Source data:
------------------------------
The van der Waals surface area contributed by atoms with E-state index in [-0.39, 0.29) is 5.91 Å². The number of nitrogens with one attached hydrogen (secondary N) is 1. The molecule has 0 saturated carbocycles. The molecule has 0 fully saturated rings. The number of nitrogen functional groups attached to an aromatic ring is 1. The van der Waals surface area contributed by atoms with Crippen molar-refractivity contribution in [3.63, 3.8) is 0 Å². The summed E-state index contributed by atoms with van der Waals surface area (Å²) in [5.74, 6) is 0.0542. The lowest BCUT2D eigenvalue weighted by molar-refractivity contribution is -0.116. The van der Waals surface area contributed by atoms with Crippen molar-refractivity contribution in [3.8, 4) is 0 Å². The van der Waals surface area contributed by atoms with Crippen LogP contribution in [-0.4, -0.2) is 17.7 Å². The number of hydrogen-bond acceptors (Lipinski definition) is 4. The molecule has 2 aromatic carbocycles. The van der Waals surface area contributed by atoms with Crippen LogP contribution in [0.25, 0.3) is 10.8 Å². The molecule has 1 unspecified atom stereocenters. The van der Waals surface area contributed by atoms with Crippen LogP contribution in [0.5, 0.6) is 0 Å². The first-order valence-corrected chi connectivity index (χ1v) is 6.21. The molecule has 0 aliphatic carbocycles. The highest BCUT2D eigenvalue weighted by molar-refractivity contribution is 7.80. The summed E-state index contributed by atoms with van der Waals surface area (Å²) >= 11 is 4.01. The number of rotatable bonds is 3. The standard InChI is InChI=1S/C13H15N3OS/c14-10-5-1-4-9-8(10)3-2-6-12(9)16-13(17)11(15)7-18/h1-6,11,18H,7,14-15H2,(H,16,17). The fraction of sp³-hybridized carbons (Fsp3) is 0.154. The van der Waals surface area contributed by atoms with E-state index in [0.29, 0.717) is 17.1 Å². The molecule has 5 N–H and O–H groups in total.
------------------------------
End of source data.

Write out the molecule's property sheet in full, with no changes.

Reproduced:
The van der Waals surface area contributed by atoms with E-state index in [-0.39, 0.29) is 5.91 Å². The number of nitrogens with one attached hydrogen (secondary N) is 1. The molecule has 0 saturated carbocycles. The molecule has 0 fully saturated rings. The number of nitrogen functional groups attached to an aromatic ring is 1. The van der Waals surface area contributed by atoms with Crippen molar-refractivity contribution in [3.63, 3.8) is 0 Å². The summed E-state index contributed by atoms with van der Waals surface area (Å²) in [5.74, 6) is 0.0542. The lowest BCUT2D eigenvalue weighted by molar-refractivity contribution is -0.116. The van der Waals surface area contributed by atoms with Crippen molar-refractivity contribution in [3.8, 4) is 0 Å². The van der Waals surface area contributed by atoms with Crippen LogP contribution in [-0.4, -0.2) is 17.7 Å². The number of hydrogen-bond acceptors (Lipinski definition) is 4. The molecule has 2 aromatic carbocycles. The van der Waals surface area contributed by atoms with Crippen LogP contribution in [0.25, 0.3) is 10.8 Å². The molecule has 1 unspecified atom stereocenters. The van der Waals surface area contributed by atoms with Crippen LogP contribution in [0.5, 0.6) is 0 Å². The first-order valence-corrected chi connectivity index (χ1v) is 6.21. The molecule has 0 aliphatic carbocycles. The highest BCUT2D eigenvalue weighted by molar-refractivity contribution is 7.80. The summed E-state index contributed by atoms with van der Waals surface area (Å²) >= 11 is 4.01. The number of rotatable bonds is 3. The standard InChI is InChI=1S/C13H15N3OS/c14-10-5-1-4-9-8(10)3-2-6-12(9)16-13(17)11(15)7-18/h1-6,11,18H,7,14-15H2,(H,16,17). The fraction of sp³-hybridized carbons (Fsp3) is 0.154. The van der Waals surface area contributed by atoms with E-state index in [0.29, 0.717) is 17.1 Å². The molecule has 5 N–H and O–H groups in total.